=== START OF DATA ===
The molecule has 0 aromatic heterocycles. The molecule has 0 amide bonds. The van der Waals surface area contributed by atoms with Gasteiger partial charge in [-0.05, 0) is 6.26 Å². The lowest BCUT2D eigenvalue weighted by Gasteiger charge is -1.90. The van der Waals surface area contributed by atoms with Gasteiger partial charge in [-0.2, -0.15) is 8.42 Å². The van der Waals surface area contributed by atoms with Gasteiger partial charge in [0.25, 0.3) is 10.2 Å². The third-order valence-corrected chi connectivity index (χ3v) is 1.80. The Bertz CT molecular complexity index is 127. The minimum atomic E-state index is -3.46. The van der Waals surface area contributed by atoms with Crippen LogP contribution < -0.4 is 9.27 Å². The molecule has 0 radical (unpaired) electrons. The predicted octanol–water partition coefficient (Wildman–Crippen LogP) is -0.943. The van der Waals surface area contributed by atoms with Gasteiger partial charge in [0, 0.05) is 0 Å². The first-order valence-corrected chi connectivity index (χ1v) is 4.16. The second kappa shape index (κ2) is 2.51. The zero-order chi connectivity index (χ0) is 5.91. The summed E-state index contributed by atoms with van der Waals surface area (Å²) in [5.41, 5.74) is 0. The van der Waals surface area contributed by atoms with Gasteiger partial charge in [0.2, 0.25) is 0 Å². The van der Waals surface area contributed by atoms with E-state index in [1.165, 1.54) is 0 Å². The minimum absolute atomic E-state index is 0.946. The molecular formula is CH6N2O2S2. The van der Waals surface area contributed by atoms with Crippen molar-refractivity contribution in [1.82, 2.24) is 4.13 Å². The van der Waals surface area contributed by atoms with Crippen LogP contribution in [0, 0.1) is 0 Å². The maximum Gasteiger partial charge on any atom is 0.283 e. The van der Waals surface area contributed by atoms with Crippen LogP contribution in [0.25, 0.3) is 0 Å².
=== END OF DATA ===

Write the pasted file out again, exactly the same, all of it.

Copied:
The molecule has 0 aromatic heterocycles. The molecule has 0 amide bonds. The van der Waals surface area contributed by atoms with Gasteiger partial charge in [-0.05, 0) is 6.26 Å². The lowest BCUT2D eigenvalue weighted by Gasteiger charge is -1.90. The van der Waals surface area contributed by atoms with Gasteiger partial charge in [-0.2, -0.15) is 8.42 Å². The van der Waals surface area contributed by atoms with Gasteiger partial charge in [0.25, 0.3) is 10.2 Å². The third-order valence-corrected chi connectivity index (χ3v) is 1.80. The Bertz CT molecular complexity index is 127. The minimum atomic E-state index is -3.46. The van der Waals surface area contributed by atoms with Crippen LogP contribution < -0.4 is 9.27 Å². The molecule has 0 radical (unpaired) electrons. The predicted octanol–water partition coefficient (Wildman–Crippen LogP) is -0.943. The van der Waals surface area contributed by atoms with Gasteiger partial charge in [0, 0.05) is 0 Å². The first-order valence-corrected chi connectivity index (χ1v) is 4.16. The second kappa shape index (κ2) is 2.51. The zero-order chi connectivity index (χ0) is 5.91. The summed E-state index contributed by atoms with van der Waals surface area (Å²) in [5.41, 5.74) is 0. The van der Waals surface area contributed by atoms with Gasteiger partial charge in [0.2, 0.25) is 0 Å². The van der Waals surface area contributed by atoms with E-state index in [1.165, 1.54) is 0 Å². The minimum absolute atomic E-state index is 0.946. The molecular formula is CH6N2O2S2. The van der Waals surface area contributed by atoms with Crippen molar-refractivity contribution in [1.82, 2.24) is 4.13 Å². The van der Waals surface area contributed by atoms with Crippen LogP contribution in [0, 0.1) is 0 Å². The maximum Gasteiger partial charge on any atom is 0.283 e. The van der Waals surface area contributed by atoms with Crippen LogP contribution in [0.25, 0.3) is 0 Å².